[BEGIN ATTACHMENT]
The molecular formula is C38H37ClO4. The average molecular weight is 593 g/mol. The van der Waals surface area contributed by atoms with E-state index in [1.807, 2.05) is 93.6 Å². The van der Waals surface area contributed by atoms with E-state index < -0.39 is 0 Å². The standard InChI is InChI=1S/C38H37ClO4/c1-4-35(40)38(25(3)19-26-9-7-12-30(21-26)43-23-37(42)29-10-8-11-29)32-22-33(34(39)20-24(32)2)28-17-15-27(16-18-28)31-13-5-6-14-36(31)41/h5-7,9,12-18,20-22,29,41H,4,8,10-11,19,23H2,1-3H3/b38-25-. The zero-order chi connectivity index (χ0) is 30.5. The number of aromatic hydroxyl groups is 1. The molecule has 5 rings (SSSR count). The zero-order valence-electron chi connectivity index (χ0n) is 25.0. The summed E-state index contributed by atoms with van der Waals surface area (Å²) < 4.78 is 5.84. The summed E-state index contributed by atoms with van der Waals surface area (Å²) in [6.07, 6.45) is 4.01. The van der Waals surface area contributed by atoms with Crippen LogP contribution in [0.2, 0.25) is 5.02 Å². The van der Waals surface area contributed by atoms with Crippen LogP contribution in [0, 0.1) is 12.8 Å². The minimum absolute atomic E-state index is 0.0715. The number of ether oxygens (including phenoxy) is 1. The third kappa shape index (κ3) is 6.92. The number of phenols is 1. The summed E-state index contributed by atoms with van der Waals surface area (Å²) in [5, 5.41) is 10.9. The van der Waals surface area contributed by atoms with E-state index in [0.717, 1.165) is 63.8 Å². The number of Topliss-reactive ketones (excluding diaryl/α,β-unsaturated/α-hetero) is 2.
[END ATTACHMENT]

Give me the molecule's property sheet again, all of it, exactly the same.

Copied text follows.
The molecular formula is C38H37ClO4. The average molecular weight is 593 g/mol. The van der Waals surface area contributed by atoms with E-state index in [1.807, 2.05) is 93.6 Å². The van der Waals surface area contributed by atoms with E-state index < -0.39 is 0 Å². The standard InChI is InChI=1S/C38H37ClO4/c1-4-35(40)38(25(3)19-26-9-7-12-30(21-26)43-23-37(42)29-10-8-11-29)32-22-33(34(39)20-24(32)2)28-17-15-27(16-18-28)31-13-5-6-14-36(31)41/h5-7,9,12-18,20-22,29,41H,4,8,10-11,19,23H2,1-3H3/b38-25-. The zero-order chi connectivity index (χ0) is 30.5. The number of aromatic hydroxyl groups is 1. The molecule has 5 rings (SSSR count). The zero-order valence-electron chi connectivity index (χ0n) is 25.0. The summed E-state index contributed by atoms with van der Waals surface area (Å²) < 4.78 is 5.84. The summed E-state index contributed by atoms with van der Waals surface area (Å²) in [6.07, 6.45) is 4.01. The van der Waals surface area contributed by atoms with Crippen LogP contribution in [0.2, 0.25) is 5.02 Å². The van der Waals surface area contributed by atoms with Crippen LogP contribution in [0, 0.1) is 12.8 Å². The minimum absolute atomic E-state index is 0.0715. The number of ether oxygens (including phenoxy) is 1. The third kappa shape index (κ3) is 6.92. The number of phenols is 1. The summed E-state index contributed by atoms with van der Waals surface area (Å²) in [5, 5.41) is 10.9. The van der Waals surface area contributed by atoms with E-state index in [0.717, 1.165) is 63.8 Å². The number of Topliss-reactive ketones (excluding diaryl/α,β-unsaturated/α-hetero) is 2.